Teddy Girton ’23
“I learned a great deal from my experience at Lockton, not only about insurance brokerage but professionally as well. Being able to immerse myself into the property and casualty team was a great way for me to discover the fundamental processes of insurance brokering and showed me how many different industries commercial insurance touches. I think the best part about the experience is that it gave me exposure to a wide variety of new skills, from something as simple as managing my Outlook calendar to something as complex as researching insurance market trends to cater programs for clients.
“I hope I can use some of the technical skills I learned this summer to supplement the work I do at Gettysburg to finish off my college career. After college, I know that the professional skills I learned while at Lockton will be very beneficial to finding a career, and potentially one in insurance brokerage.”
Angelina Hall ’25
“My job is to research topics given to me by the Women's Rights NHP interpretation team. Currently, I am delving into any potential military connections to the leading women of the 1848 Seneca Falls Convention. I spend the day exploring online archives and documents. Once I find a source that gives me the information I was searching for, I add it to an annotated bibliography. This bibliography will be handed over to the NHP at the end of my internship and be added into their records for future use.
“This internship has helped me improve my self-motivation. Since it is a remote internship, I have to be able to take action and make sure everything that needs to be done gets done. If I get distracted, I need to be able to reset and get back into work. I have also learned that it is OK to step away for a short break every now and then. I hope to use this experience on my resume in order to find other internships with National Historic Parks, and potentially a full-time job with the NHP after I graduate.”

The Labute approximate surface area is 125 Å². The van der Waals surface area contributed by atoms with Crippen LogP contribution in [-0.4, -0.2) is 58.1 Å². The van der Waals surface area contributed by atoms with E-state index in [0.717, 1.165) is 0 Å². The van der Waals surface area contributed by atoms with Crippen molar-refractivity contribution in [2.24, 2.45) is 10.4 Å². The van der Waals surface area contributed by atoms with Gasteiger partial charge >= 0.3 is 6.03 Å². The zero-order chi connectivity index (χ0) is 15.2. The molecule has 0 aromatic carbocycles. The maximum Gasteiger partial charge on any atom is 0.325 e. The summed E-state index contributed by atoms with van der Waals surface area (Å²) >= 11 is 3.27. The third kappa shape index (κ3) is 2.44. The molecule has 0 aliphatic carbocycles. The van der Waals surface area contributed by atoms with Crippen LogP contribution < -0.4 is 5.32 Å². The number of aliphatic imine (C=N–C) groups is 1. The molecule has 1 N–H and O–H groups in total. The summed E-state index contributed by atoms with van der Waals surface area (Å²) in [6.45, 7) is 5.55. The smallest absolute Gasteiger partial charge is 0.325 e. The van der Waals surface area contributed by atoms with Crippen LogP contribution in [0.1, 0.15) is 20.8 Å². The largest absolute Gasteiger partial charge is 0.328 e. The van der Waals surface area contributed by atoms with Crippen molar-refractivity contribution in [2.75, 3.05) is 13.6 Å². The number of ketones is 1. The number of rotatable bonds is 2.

Molly Hoffman ’24
“In the morning, we’ll do property inspections to ensure the landowners are complying with their conservation plans. In the afternoon, we head back to the office where I’ll research ways we can help the landowners create grassland bird habitat, conserve forest, and construct riparian buffers. I’ve learned that farmers are integral to conservation. There are so many management practices that benefit a farmer’s harvest and protect the environment.
“I hope to get a similar job after graduation and reiterate to landowners that conservation doesn’t have to mean handing your land over to the government or making it unusable.”
Vanessa Igras ’23
“As a part of the Eisenhower Institute's Summer Washington Fellowship, I am spending my summer interning at the Middle East Institute (MEI). MEI is a think tank and cultural center that seeks to increase knowledge of the Middle East among U.S. policy makers and promote a better understanding between the people of these two regions. At the Institute, I work as a research assistant for the vice president for policy. In my role, I provide research support on publications by the Middle East Institute on matters including but not limited to Iran, the Syrian conflict, non-state terrorist organizations, and security concerns within the MENA region. Additionally, I do preparatory research for the VP’s meetings, as well as take notes and produce executive summaries for any meetings, delegation visits, roundtable discussions, and events. Lastly, as a part of my long-term project at MEI, I am writing a research paper on the Haqqani Network in Afghanistan and its implications on broader regional security.”
Owen Labruna ’24
“I am in Washington, D.C, this summer because I want to meet and learn from other professionals who work in our nation's capital to prepare for a career in politics. I am interning for the Lutheran College Washington Semester as a data analyst where I am using the skills learned from my economics classes at Gettysburg to help the program understand trends from their previous students and to help prepare for future classes coming to work in D.C. as part of the LCWS program.”
Lauren Manning ’23
“This summer, I am so grateful to have the opportunity to work as a government affairs Intern with the National PTA in Alexandria, Virginia. At the National PTA, our mission is to make every child’s potential a reality by practicing transformative family engagement and advocating for the well-being of all children. So far this summer, I have joined the National PTA in advocacy efforts for the Reauthorization of The Child Nutrition Act, increased common sense gun laws, and prioritizing access to mental health services at school. Additionally, working on education policy analysis on a national scale with the Center for Family Engagement has allowed me to dive deeper into intriguing insight into the intricacies of the American education system.